Some forced inactivity has allowed quite a bit of uninterrupted reading this week, and some self-indulgence over the actual choice of books. At the beginning of the week, I finished Dissolution by C.J. Samson. This is a detective story set in 1537, the period before the wholesale closure of the monasteries. The protagonist is Matthew Shardlake, commissioner of the Vicar General Thomas Cromwell, who has been sent to the monastery of Scarnsea on the Kent coast, to investigate a grisly death and an act of desecration. Inconsistencies may have been found in the monastic accounts and the previous investigator has been beheaded. A mad Carthusian, a black physician and a lovesick assistant all frustrate Shardlake's attempts to find the murderer. The story unfolds at a pace which allows time for atmospheric description and some historical background, while a note at the end questions the received wisdom that the monasteries were so corrupt that dissolution was the only answer. Shardlake is convincingly drawn, with attitudes and values that ring true for the historical period, his physical frailty lending credence to his feelings of isolation, while his thoughtful unravelling of the strands of the mystery engages the sympathy of the reader. Compared to the historical mystery I wrote about recently, this book wears its research lightly, yet without leaving unanswered questions.
Diamond Dust by Peter Lovesey is a relatively quick and straightforward read and, perhaps, given its subject matter, oddly unengaging. Peter Diamond, a brusque and middle-aged detective, head of the murder squad in Bath, has featured in a series of books by Lovesey, solving mysteries in a matter-of-fact way and usually worrying his superiors with his forthright approach. The book opens with the successful conviction of a member of a crime family for the murder of his prostitute girlfriend. Shortly afterwards, Diamond is called to the scene of a shooting to discover that his wife is the victim of what looks like a professional hit. Despite his grief, and dissatisfied with the official investigation - the officer in charge is, inevitably, hidebound and unimaginative - he sets about conducting his own investigation. Unfortunately, Diamond's grief is not something that the reader has much experience of - it's described, but not felt. Even the usual empathy triggers - the hungry cat waiting for attention, the inadequate meals - don't really have the necessary effect and at the end, when the murderer is uncovered, it is more a case of tidying up loose ends than the catharsis it should be.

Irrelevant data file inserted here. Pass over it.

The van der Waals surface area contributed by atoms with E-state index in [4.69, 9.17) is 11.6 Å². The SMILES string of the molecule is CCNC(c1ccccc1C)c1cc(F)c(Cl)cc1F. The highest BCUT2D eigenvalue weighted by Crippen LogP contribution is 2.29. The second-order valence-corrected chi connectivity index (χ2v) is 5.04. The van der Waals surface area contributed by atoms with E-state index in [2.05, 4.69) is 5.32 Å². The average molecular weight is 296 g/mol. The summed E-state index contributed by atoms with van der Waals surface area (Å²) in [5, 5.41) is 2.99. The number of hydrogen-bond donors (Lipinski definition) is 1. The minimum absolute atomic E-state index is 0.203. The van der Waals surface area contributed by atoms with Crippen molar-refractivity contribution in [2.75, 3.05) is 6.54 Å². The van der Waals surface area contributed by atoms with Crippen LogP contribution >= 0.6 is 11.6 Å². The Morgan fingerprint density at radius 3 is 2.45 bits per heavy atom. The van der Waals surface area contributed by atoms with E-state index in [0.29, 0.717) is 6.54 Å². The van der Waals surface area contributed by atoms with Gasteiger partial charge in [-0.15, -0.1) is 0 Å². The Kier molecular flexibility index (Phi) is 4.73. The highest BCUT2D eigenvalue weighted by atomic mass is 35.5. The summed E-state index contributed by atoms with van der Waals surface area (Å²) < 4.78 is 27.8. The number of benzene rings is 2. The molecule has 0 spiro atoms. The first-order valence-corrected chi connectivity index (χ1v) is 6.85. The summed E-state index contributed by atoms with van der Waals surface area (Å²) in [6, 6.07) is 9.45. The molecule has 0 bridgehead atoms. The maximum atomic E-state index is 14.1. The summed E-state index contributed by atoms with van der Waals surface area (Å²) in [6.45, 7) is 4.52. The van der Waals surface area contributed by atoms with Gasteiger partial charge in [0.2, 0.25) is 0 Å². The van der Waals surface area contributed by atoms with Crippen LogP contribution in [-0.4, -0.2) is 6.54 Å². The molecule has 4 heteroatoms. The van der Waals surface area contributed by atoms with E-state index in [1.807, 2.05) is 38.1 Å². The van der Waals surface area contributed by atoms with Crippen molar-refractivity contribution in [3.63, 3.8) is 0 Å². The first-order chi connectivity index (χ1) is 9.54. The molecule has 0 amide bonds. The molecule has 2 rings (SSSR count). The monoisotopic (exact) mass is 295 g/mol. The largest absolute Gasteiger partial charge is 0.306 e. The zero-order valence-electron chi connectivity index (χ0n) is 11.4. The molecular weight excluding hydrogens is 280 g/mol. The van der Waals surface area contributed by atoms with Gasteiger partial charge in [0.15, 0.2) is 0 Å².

Wintersmith by Terry Pratchett - well, I expected this to be an absorbing read and indeed, most of it went by in one sleepless night. The world seems to divide into those who are amused by Pratchett and those who aren't and, obviously, I am in the former camp. His later books unswervingly tackle big issues with a deliciously dark humour, and this one is no exception, even though it is one of the Discworld books aimed at a younger audience. Tiffany Aching is a trainee witch who inadvertently catches the attention of the Wintersmith. It's not easy for a personification of nature to fall in love and, while the Wintersmith struggles with the question of what it is to be a man, Tiffany wavers between her conviction that she must put a stop to it all and her sneaking pleasure in being showered with ice roses and snowflakes. The senior witches, including the wonderful story-weaver Miss Treason, the redoutable Granny Weatherwax and the irrepressible Nanny Ogg, watch events unfold and occasionally try to nudge things in the right direction, abetted and hindered by earnest witches-in-training, various animals and most of all, the Wee Free Men. Pratchett's great talent, I think, is to make his Discworld characters completely relevant to today's world - whether they are zombies, witches, nightwatchmen or trolls, they apply their talents or limitations in a truly human fashion. The stories they tell themselves may seem archaic to us (most are, after all, Discworld variants of our fairytales) but the characters conform to predictable patterns and follow the well-worn paths to disaster or success as we all do. And as with his adult books Pratchett doesn't flinch from the fact of death - he sees "the skull beneath the skin" and takes much pleasure in detailing its myths and rituals. And in my new role as chicken-herd, I very much enjoyed the appearance of the chickens!